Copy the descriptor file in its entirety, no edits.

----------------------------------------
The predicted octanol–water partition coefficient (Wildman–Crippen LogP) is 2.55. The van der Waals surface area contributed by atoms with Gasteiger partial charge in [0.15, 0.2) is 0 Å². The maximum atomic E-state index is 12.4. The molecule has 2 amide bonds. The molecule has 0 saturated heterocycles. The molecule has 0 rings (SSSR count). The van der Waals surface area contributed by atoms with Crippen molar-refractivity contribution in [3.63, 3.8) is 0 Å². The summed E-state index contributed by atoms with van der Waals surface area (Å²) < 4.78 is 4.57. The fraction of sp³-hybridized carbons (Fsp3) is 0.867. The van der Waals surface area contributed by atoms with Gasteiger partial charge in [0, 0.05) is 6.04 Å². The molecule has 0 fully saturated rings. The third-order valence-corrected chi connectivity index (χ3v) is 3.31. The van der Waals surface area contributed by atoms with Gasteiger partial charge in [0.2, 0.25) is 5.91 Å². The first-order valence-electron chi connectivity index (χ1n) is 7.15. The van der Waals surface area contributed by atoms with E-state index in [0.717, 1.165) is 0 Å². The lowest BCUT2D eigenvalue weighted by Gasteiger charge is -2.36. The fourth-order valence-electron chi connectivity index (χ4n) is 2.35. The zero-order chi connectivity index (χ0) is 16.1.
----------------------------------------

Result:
The predicted octanol–water partition coefficient (Wildman–Crippen LogP) is 2.55. The van der Waals surface area contributed by atoms with Gasteiger partial charge in [0.15, 0.2) is 0 Å². The maximum atomic E-state index is 12.4. The molecule has 2 amide bonds. The molecule has 0 saturated heterocycles. The molecule has 0 rings (SSSR count). The van der Waals surface area contributed by atoms with Crippen molar-refractivity contribution in [3.63, 3.8) is 0 Å². The summed E-state index contributed by atoms with van der Waals surface area (Å²) < 4.78 is 4.57. The fraction of sp³-hybridized carbons (Fsp3) is 0.867. The van der Waals surface area contributed by atoms with Gasteiger partial charge in [0, 0.05) is 6.04 Å². The molecule has 0 fully saturated rings. The third-order valence-corrected chi connectivity index (χ3v) is 3.31. The van der Waals surface area contributed by atoms with Gasteiger partial charge in [0.2, 0.25) is 5.91 Å². The first-order valence-electron chi connectivity index (χ1n) is 7.15. The van der Waals surface area contributed by atoms with E-state index in [0.717, 1.165) is 0 Å². The lowest BCUT2D eigenvalue weighted by Gasteiger charge is -2.36. The fourth-order valence-electron chi connectivity index (χ4n) is 2.35. The zero-order chi connectivity index (χ0) is 16.1.